Winningham brings a compassionate, warm presence to Rita, loving wife to George and dedicated inn keeper to a select clientele. Pine makes a startling first appearance as the New England Judge dressing in his hunting outfit and then again as the closeted Amy. Westrate (seen only in drag) is the one guest who is said to be as pretty a man as she is a woman. One of the funniest scenes is the one in which Ebert as the newly minted and plain “Miranda” gets a make-over by the others using all of the tricks of the trade. Lisa Emery as a family relative puts in a powerful late second act surprise appearance.
Scott Pask has had the difficult job of creating a single set for the main house of a run-down bungalow colony with porch, dining room, kitchen, staircase, and three visible bedrooms. While the result is serviceable, it is devoid of atmosphere – which may be his way of creating a shabby comfortable locale. Justin Townsend is responsible for the lighting which segues from late afternoon, through evening to the following morning. Aside from Ryack’s impressive array of 1950’s gowns, Jason P. Hayes deserves honorable mention for the remarkable hair, wig and makeup design used to turn these masculine men into believable looking women. The original music and sound design has been the work of Fitz Patton.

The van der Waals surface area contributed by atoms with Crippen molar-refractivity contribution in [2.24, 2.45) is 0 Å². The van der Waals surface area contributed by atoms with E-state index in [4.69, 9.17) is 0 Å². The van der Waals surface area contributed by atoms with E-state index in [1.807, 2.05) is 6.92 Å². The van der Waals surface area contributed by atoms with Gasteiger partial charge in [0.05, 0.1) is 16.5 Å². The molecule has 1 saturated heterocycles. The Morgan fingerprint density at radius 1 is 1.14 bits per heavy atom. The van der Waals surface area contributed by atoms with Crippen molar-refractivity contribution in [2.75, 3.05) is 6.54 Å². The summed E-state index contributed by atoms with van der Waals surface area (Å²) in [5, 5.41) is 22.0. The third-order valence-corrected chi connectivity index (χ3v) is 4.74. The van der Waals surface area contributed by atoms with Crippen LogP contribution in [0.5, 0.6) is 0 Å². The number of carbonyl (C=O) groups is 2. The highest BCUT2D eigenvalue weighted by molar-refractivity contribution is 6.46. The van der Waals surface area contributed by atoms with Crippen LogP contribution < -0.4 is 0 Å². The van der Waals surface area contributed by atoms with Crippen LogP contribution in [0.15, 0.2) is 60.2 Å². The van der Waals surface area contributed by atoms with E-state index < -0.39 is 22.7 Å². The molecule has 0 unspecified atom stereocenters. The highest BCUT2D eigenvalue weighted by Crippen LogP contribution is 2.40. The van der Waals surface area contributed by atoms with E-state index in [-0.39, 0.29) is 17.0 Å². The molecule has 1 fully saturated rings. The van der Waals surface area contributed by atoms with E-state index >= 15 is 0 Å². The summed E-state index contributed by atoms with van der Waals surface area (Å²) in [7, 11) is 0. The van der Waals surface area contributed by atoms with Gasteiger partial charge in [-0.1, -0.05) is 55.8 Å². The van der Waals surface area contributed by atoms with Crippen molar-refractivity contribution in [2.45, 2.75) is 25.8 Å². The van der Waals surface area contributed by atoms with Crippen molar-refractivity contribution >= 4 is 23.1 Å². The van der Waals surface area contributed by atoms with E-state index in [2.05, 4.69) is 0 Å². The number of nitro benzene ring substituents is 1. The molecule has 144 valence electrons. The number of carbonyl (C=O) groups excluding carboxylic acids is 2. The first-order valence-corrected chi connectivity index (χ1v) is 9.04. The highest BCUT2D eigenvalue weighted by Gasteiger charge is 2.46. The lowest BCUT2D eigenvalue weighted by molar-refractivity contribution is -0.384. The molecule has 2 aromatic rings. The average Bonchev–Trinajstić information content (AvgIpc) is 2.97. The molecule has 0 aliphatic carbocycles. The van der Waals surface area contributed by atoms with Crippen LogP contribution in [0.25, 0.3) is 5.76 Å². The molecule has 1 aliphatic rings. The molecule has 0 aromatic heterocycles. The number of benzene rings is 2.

Harvey Fierstein’s Casa Valentina is absorbing theater both as a revealing look into a world unknown to most theatergoers as well as a suspenseful new story. If the play has a flaw, it is that its message is a little bit obscure – that the world would be better if we all could be who we want to be or beware friends bearing unwanted gifts? Also the play does not reveal how much of the story is true and how much is invented. Nevertheless, Casa Valentina led by the excellent Patrick Page, Reed Birney and Mare Winningham and piloted by the expert Joe Mantello is a gripping and provocative evening in the theater.
Casa Valentina (through June 29, 2014)
Manhattan Theatre Club
Samuel J. Friedman Theatre, 261 W. 47th Street, in Manhattan
For tickets, call 212-239-6200 or visit http://www.Telecharge.com
Running time: two hours and 20 minutes including one intermission